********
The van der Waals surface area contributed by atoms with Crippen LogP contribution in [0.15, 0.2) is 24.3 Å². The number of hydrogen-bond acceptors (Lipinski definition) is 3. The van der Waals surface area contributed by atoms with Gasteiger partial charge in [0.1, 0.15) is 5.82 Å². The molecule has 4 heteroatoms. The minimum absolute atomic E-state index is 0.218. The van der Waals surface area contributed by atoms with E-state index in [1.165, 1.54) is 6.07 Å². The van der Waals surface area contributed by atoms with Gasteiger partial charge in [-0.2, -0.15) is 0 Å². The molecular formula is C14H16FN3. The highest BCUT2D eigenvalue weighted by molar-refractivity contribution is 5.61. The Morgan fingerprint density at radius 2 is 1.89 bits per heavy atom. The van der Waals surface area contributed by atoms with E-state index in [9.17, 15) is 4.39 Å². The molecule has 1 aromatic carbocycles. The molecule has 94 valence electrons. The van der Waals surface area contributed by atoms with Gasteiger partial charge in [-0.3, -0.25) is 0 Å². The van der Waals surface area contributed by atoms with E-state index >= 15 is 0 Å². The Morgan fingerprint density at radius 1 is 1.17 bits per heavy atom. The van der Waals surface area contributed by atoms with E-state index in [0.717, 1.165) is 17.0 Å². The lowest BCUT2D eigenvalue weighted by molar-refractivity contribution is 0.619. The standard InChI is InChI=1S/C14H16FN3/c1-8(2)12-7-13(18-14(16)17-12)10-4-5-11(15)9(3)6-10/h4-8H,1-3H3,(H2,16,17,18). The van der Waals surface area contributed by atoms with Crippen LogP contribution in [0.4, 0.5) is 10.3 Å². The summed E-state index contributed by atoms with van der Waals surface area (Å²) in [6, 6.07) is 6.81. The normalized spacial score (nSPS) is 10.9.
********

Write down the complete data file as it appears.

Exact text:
The van der Waals surface area contributed by atoms with Crippen LogP contribution in [0.15, 0.2) is 24.3 Å². The number of hydrogen-bond acceptors (Lipinski definition) is 3. The van der Waals surface area contributed by atoms with Gasteiger partial charge in [0.1, 0.15) is 5.82 Å². The molecule has 4 heteroatoms. The minimum absolute atomic E-state index is 0.218. The van der Waals surface area contributed by atoms with E-state index in [1.165, 1.54) is 6.07 Å². The van der Waals surface area contributed by atoms with Gasteiger partial charge in [-0.2, -0.15) is 0 Å². The molecular formula is C14H16FN3. The highest BCUT2D eigenvalue weighted by molar-refractivity contribution is 5.61. The Morgan fingerprint density at radius 2 is 1.89 bits per heavy atom. The van der Waals surface area contributed by atoms with E-state index in [9.17, 15) is 4.39 Å². The molecule has 1 aromatic carbocycles. The molecule has 94 valence electrons. The van der Waals surface area contributed by atoms with Gasteiger partial charge in [-0.3, -0.25) is 0 Å². The van der Waals surface area contributed by atoms with E-state index >= 15 is 0 Å². The Morgan fingerprint density at radius 1 is 1.17 bits per heavy atom. The van der Waals surface area contributed by atoms with E-state index in [0.717, 1.165) is 17.0 Å². The lowest BCUT2D eigenvalue weighted by molar-refractivity contribution is 0.619. The standard InChI is InChI=1S/C14H16FN3/c1-8(2)12-7-13(18-14(16)17-12)10-4-5-11(15)9(3)6-10/h4-8H,1-3H3,(H2,16,17,18). The van der Waals surface area contributed by atoms with Crippen LogP contribution in [0.4, 0.5) is 10.3 Å². The summed E-state index contributed by atoms with van der Waals surface area (Å²) in [6, 6.07) is 6.81. The normalized spacial score (nSPS) is 10.9.